The Spaniard said he will be looking to play Copa del Rey ties and league matches away from Spain following a host of successful preseason tours to America and Asia for many Spanish clubs.
The idea will be to develop markets in Asia, America and Africa in order to increase the profile and revenue that La Liga receives.
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Barcelona's summer tour to America, which included a high-profile fixture against Manchester United in California, attracted over 70,000 fans. The game ended in defeat for the Catalonian giants.
The current sponsors of Barcelona are Qatar Airlines, based in the host nation for the 2022 World Cup. There is a possibility that games might be played there before the event to try and boost the popularity of the sport within the nation and the rest of the Middle East.
Real Madrid appeared similarly keen to bolster their worldwide image after they competed in three different continents over the summer, in which they beat Manchester City and AC Milan in Australia and China respectively.
The tours are seen as a chance to advertise new merchandise to their worldwide fan base, including kits and new sponsorship deals, and increase awareness of their brand on social media.
Such tournaments have proved extremely important to the top clubs that have images to maintain as a global brand. The increased fans and coverage from around the world can be massive boost to a team's revenue, which has been difficult for Spanish football to compete with given the Premier League's recent TV deal, worth £5.1 billion.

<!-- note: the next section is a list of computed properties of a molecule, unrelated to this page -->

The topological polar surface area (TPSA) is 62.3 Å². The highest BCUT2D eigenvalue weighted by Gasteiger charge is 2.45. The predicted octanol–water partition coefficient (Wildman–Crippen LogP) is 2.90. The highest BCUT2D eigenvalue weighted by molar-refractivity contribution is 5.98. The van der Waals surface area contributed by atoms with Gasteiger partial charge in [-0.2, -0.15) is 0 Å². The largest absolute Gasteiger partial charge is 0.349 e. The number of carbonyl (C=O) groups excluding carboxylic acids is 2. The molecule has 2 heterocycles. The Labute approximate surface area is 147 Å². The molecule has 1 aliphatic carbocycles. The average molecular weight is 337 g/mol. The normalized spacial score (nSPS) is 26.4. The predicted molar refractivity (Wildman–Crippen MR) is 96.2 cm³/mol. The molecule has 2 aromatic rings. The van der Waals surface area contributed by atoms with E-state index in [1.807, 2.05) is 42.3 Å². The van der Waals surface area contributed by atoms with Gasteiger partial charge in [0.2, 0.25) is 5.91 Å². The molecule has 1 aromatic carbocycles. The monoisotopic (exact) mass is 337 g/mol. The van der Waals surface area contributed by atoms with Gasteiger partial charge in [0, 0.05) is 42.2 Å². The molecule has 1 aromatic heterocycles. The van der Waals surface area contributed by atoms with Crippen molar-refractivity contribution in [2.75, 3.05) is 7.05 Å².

Playing games abroad has already proven fruitful in boosting the profile of various other sports. The NFL currently play a select number of matches at Wembley in London, and have agreed a partnership with Tottenham Hotspur from 2018 to play at least two matches a year at their new stadium for ten years.
The stadium, which is yet to be built, will have a retractable roof and an astroturf pitch that can be put in place for NFL games. Since American football came to Wembley, it has grown in popularity within the UK and globally, expanding its fanbase considerably.
Tebas believes that La Liga can reap the same benefits, with the profiles of Real Madrid and Barcelona able to entice fans from around the world. There is a platform for which La Liga can expand - something which needs to happen in order to compete financially with the Premier League.
Although the proposals make economic sense, there may be discontent domestically. Fans are unlikely to be happy about the prospect of not being able to attend their team's matches, whilst matches like 'el Classico' hold such sentimental value to their supporters that they would not be happy to see it played away from the Bernabeu or Nou Camp.
Tebas faces a challenge to keep supporters happy, then, but money speaks volumes, and it's therefore likely that, in the near future, such proposals will go ahead.